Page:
A Militia Is Not An Army

The Virginia Bill Of Rights made it clear that the founding fathers did not consider an army to be a militia. The militia consists of armed citizens, and standing armies should be avoided..

That a well regulated militia, composed of the body of the people, trained to arms, is the proper, natural, and safe defence of a free state; that standing armies, in time of peace, should be avoided, as dangerous to liberty; and that, in all cases, the military should be under strict subordination to, and governed by, the civil power.

Virginia Bill of Rights


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31 Responses to A Militia Is Not An Army

  1. NikFromNYC says:

    A bloated federal government saps the vital advantage of having states experiment with variations in types of regulation and taxation. Want to live in a gun-free zone? Move to Detroit!

  2. more soylent green! says:

    I don’t know about Virginia, but the US Bill of Rights is about individual rights. Every right listed in the Bill of Rights is an individual right. No powers are granted to the government through the Bill of Rights and that includes the Tenth Amendment.

    The state (that is, any government body) doesn’t have rights, individuals have rights. The state has powers granted to it by the people. As if the amendment’s language isn’t clear enough, It’s clear by reading the Federalist Papers and other documents that the Second Amendment is designed as another check and balance on the power of the state.

    Also, none of our rights are granted by the government. They are natural rights.

    • philjourdan says:

      The Constitution Bill of Rights was modeled on the Virginia Bill of Rights. It was Madison who insisted that a bill of rights be added to the Constitution before it was Ratified.

  3. DP says:

    Another interesting point is that “regulated” had a different meaning when the US Constitution was drafted. Back then it essential meant to make regular or common. When the federal gov. was directed to “regulate” something, it was meant to ease or facilitate it. In other words, not get in the way. It did not mean to control it. Now it effectively means the exact opposite.

  4. John Gardner says:

    I’m only an ancient (but well read) Aussie, but could the word ‘milita’ as used in the Virginia Bill of Rights (‘composed of the body of the people, trained to arms, is the proper, natural, and safe defence of a free state’) possibly be the equivalent of the modern word ‘police force’? One might also ask whether the use of term ‘military’ in the same extract refers to the militia, the standing army, or both?

    • “a well regulated militia, composed of the body of the people”

    • suyts says:

      John, you have to understand the context in which this was written.

      The Virginia Bill of Rights, is clearly making a distinction between a militia and a standing army. It can’t be the equivalent with a modern police force, because they weren’t talking about law enforcement. They were writing about the safe defence of a free state”

      Next, consider what had just happened. The various States had just raised militias and won independence from the British. Then, they took their guns and went home. This is exactly what the founding fathers of Virginia and the US were referencing when discussing a “militia”.

  5. John Gardner says:

    Thanks for the historical background, suyts. (Obviously I’m not too well read about these aspects of US history!) Sooo, this all happened before federation, i.e. before there was a federal government and Supreme Court that could decide that a national standing army was desirable/necessary (despite the warning in the Virginia Bill of Rights etc. against a standing army!), rather than the states raising ad-hoc militias to defend the country (‘defence of a free state’)? If so, can you tell me do (any) states still have the power to raise militias? If yes, why? If not, why does the Constitution imply that they can (thru the ‘right to bear arms’ clause)? Or am I wrong again?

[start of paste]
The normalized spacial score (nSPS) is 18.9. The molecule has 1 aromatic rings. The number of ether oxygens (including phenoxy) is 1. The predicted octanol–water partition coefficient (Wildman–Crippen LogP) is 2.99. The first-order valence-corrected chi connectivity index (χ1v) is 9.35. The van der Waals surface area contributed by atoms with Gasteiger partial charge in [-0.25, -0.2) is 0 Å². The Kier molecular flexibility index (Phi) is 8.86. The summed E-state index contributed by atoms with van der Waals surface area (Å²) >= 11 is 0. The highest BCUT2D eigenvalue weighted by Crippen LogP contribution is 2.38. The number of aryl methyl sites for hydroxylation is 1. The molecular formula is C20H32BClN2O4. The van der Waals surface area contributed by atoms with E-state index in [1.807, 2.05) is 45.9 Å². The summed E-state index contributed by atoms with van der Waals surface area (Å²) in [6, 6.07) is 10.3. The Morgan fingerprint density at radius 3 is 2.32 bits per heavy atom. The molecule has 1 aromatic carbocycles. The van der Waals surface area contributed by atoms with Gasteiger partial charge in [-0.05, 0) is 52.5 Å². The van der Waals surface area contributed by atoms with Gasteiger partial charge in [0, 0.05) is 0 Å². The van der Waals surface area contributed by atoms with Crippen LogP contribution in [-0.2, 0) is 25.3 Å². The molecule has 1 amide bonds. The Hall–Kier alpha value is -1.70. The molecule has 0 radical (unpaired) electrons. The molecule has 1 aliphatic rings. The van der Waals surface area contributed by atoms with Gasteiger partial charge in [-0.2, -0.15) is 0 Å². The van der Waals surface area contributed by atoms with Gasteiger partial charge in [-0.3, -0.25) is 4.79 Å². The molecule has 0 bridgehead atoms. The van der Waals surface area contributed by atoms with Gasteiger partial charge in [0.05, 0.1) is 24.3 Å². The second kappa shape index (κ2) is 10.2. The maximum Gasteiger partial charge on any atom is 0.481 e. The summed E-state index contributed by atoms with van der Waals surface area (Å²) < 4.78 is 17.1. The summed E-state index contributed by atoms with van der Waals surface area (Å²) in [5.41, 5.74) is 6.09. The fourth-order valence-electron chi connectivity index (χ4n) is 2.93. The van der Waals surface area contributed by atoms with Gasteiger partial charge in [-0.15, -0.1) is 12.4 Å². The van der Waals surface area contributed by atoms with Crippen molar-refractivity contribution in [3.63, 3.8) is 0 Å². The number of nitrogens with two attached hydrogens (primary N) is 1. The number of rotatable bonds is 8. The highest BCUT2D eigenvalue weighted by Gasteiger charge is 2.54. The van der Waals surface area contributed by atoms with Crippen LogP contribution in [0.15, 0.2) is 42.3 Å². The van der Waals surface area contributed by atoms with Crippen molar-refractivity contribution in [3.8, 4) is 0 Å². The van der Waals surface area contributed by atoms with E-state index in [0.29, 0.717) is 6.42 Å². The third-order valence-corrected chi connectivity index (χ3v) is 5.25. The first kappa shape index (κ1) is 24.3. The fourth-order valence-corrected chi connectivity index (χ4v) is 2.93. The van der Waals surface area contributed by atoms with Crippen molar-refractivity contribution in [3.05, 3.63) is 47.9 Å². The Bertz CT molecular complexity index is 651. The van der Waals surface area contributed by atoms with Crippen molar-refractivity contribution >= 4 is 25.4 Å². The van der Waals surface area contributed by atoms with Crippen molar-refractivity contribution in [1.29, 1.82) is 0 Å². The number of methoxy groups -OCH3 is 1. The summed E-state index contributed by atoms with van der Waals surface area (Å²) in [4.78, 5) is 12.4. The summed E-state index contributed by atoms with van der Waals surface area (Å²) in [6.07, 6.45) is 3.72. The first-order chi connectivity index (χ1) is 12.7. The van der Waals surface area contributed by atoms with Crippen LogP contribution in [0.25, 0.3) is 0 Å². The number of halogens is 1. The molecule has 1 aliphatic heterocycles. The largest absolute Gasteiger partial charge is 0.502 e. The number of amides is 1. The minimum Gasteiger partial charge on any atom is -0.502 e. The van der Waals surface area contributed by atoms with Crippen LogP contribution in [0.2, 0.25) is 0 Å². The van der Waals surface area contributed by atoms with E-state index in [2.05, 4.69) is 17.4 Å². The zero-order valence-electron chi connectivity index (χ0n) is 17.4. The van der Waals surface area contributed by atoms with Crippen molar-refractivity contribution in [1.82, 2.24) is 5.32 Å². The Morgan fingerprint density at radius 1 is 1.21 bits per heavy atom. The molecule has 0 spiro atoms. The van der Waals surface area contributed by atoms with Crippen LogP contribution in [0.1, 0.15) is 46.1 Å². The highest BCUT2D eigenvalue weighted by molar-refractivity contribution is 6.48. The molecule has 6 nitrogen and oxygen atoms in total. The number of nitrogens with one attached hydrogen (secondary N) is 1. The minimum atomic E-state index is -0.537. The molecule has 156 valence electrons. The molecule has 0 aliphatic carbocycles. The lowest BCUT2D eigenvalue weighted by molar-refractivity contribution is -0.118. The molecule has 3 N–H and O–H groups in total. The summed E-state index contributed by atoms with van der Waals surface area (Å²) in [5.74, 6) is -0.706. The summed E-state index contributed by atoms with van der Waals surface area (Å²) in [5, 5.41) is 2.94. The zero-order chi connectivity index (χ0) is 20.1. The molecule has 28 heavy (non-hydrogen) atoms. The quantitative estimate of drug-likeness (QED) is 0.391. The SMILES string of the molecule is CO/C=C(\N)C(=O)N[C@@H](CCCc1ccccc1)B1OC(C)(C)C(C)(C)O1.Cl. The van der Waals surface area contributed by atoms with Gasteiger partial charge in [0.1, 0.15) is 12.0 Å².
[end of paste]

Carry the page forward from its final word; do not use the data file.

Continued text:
By the way, total gun deaths in Australia 2011 – about 230 (pop 24 million), total gun deaths in the US 2011 – around 26,000 (pop 311 million). We lucky Aussies enjoy a very peaceful life over here, without the need to own or carry guns for protection. (Maybe its because we all have so much space in our huge, sparsely populated country!) Feel free to come and visit anytime – no fear of being shot here!

    • Most of the US is extremely safe and has low crime rates. You are conflating black gangs in inner cities using illegal weapons, with the rest of America.

      Don’t walk through East LA or the bad parts of Chicago, or be so freaking arrogant. Either that or volunteer to take our problem demographics off our hands.

      I am so fed up with people trying to claim that the US is a dangerous place.

      • Andy DC says:

        Tourist Guide for People Visiting the US:

        85% of country (by area) that did not for Obama is pretty safe
        15% of country that voted for Obama is not so safe

      • John Gardner says:

        Sorry, Steve, that won’t wash – the same argument applies in Australia, there are some nasty places with very high crime rates vs the other 99.9% of places. Of course I choose to live in a safer area, but living in a nasty area and owning a gun sure wouldn’t make me feel as safe! BTW – I did not suggest that all of the US is equally dangerous – I’m just quoting the facts that per capita, the USA has 10 times the number of gun deaths than a superficially similar multi-ethnic first-world English-speaking country – Australia. If it helps make you feel better, I’ll add that the US statistics indicate that only about 40% of the US gun deaths are reported as homicides, whereas 60 % are reported as suicides. (The Aussie number I quoted was for all gun deaths). Actually, knowing that around 17,000 Americans commit suicide by gun every year, compared to around 10,000 gun homicides, makes me very sad, and really surprised that there isn’t more media coverage of suicide as an issue.